Abstract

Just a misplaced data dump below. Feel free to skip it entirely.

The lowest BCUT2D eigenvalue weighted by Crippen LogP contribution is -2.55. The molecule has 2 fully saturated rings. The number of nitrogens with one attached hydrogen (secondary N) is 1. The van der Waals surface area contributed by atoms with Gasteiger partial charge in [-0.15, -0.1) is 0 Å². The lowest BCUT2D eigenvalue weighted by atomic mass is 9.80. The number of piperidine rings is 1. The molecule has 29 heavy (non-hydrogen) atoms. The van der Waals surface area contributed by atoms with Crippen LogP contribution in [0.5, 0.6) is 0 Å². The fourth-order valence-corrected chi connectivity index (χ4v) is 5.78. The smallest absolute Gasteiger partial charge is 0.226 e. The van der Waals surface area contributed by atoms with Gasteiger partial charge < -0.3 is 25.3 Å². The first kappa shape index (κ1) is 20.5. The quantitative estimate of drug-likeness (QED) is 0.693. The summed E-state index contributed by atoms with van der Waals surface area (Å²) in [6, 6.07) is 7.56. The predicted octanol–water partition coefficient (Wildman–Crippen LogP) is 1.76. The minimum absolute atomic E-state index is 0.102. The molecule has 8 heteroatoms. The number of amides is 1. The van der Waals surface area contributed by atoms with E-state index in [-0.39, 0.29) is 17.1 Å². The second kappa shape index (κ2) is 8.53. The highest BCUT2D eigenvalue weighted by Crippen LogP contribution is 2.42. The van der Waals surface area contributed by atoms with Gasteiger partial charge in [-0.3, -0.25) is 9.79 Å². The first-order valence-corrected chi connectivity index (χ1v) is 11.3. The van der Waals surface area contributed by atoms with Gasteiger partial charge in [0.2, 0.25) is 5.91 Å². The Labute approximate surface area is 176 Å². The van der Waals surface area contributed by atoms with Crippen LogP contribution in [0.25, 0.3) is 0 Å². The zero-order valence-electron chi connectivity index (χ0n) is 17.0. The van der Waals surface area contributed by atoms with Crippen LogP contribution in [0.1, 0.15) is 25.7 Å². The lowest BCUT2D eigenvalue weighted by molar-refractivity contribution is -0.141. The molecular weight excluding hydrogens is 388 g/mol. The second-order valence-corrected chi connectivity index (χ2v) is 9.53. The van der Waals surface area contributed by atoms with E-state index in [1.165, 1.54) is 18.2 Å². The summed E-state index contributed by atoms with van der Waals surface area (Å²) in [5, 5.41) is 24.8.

The Carboniferous in Britain is diverse and this is reflected in the clay mineral assemblages. Several factors affecting the assemblages are identified including climate, rates of weathering and erosion, source rocks in the hinterland, preservation of palaeosols, whether the source rocks are nearby or distant, sorting during transportation, the presence of altered volcanic ash-falls in the depositional environment and the extent of burial diagenesis. There are temporal and geographic variations in the clay mineral assemblages in the mudrocks as a result of these controls. There are also clay-rich rocks that differ from the normal mudrocks and a knowledge of the clay mineralogy of these is a necessary prerequisite to a full understanding of their origins. Mudrocks falling in this category, and described below, include bauxitic clays, flint clays, fragmental clay rocks, tonsteins and K-bentonites and various palaeosols.

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